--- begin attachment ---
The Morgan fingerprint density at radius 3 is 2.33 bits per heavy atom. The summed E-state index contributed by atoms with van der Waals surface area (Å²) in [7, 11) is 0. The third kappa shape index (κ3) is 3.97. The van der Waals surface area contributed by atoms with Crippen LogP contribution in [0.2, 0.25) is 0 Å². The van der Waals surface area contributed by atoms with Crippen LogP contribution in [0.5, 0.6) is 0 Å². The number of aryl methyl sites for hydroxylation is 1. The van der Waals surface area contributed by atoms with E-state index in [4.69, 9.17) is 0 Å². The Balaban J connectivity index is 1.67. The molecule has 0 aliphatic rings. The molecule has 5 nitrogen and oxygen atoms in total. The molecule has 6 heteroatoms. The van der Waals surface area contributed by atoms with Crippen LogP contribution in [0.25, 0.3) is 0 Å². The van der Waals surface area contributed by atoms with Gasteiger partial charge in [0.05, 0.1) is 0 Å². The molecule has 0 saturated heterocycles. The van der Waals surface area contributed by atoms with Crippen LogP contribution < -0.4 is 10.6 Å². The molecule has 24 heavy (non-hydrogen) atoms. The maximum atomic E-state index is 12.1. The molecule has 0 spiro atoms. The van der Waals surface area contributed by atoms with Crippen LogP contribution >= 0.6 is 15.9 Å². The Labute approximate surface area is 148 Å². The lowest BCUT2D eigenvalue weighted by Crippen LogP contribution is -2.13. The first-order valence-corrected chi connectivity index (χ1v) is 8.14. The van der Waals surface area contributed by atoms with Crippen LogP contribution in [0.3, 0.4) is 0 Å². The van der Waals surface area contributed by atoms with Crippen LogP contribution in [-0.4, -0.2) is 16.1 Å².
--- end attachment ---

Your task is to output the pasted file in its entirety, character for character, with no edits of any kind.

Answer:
The Morgan fingerprint density at radius 3 is 2.33 bits per heavy atom. The summed E-state index contributed by atoms with van der Waals surface area (Å²) in [7, 11) is 0. The third kappa shape index (κ3) is 3.97. The van der Waals surface area contributed by atoms with Crippen LogP contribution in [0.2, 0.25) is 0 Å². The van der Waals surface area contributed by atoms with Crippen LogP contribution in [0.5, 0.6) is 0 Å². The number of aryl methyl sites for hydroxylation is 1. The van der Waals surface area contributed by atoms with E-state index in [4.69, 9.17) is 0 Å². The Balaban J connectivity index is 1.67. The molecule has 0 aliphatic rings. The molecule has 5 nitrogen and oxygen atoms in total. The molecule has 6 heteroatoms. The van der Waals surface area contributed by atoms with Crippen LogP contribution in [0.25, 0.3) is 0 Å². The van der Waals surface area contributed by atoms with Gasteiger partial charge in [0.05, 0.1) is 0 Å². The molecule has 0 saturated heterocycles. The van der Waals surface area contributed by atoms with Crippen LogP contribution < -0.4 is 10.6 Å². The molecule has 24 heavy (non-hydrogen) atoms. The maximum atomic E-state index is 12.1. The molecule has 0 spiro atoms. The van der Waals surface area contributed by atoms with Crippen LogP contribution >= 0.6 is 15.9 Å². The Labute approximate surface area is 148 Å². The lowest BCUT2D eigenvalue weighted by Crippen LogP contribution is -2.13. The first-order valence-corrected chi connectivity index (χ1v) is 8.14. The van der Waals surface area contributed by atoms with Crippen LogP contribution in [0.3, 0.4) is 0 Å². The van der Waals surface area contributed by atoms with Crippen LogP contribution in [-0.4, -0.2) is 16.1 Å².